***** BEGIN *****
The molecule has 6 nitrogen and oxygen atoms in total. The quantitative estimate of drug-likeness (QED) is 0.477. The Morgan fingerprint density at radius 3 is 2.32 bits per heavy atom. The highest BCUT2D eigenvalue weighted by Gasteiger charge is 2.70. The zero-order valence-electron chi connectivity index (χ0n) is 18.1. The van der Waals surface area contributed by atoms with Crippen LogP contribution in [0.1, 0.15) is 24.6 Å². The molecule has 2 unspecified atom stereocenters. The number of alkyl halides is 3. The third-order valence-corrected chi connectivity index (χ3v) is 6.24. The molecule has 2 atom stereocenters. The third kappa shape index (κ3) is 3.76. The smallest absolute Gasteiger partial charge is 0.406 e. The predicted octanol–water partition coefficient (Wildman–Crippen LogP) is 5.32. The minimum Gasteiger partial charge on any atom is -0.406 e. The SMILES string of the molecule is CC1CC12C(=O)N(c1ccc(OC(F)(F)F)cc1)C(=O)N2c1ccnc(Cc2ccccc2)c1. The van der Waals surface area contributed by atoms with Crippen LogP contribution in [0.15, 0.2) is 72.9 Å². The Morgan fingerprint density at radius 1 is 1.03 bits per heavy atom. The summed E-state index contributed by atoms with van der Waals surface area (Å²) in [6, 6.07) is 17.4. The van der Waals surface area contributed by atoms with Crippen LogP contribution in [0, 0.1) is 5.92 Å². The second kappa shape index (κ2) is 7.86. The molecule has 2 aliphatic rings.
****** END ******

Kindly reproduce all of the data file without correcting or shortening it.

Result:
The molecule has 6 nitrogen and oxygen atoms in total. The quantitative estimate of drug-likeness (QED) is 0.477. The Morgan fingerprint density at radius 3 is 2.32 bits per heavy atom. The highest BCUT2D eigenvalue weighted by Gasteiger charge is 2.70. The zero-order valence-electron chi connectivity index (χ0n) is 18.1. The van der Waals surface area contributed by atoms with Crippen LogP contribution in [0.1, 0.15) is 24.6 Å². The molecule has 2 unspecified atom stereocenters. The number of alkyl halides is 3. The third-order valence-corrected chi connectivity index (χ3v) is 6.24. The molecule has 2 atom stereocenters. The third kappa shape index (κ3) is 3.76. The smallest absolute Gasteiger partial charge is 0.406 e. The predicted octanol–water partition coefficient (Wildman–Crippen LogP) is 5.32. The minimum Gasteiger partial charge on any atom is -0.406 e. The SMILES string of the molecule is CC1CC12C(=O)N(c1ccc(OC(F)(F)F)cc1)C(=O)N2c1ccnc(Cc2ccccc2)c1. The van der Waals surface area contributed by atoms with Crippen LogP contribution in [0.15, 0.2) is 72.9 Å². The Morgan fingerprint density at radius 1 is 1.03 bits per heavy atom. The summed E-state index contributed by atoms with van der Waals surface area (Å²) in [6, 6.07) is 17.4. The van der Waals surface area contributed by atoms with Crippen LogP contribution in [0, 0.1) is 5.92 Å². The second kappa shape index (κ2) is 7.86. The molecule has 2 aliphatic rings.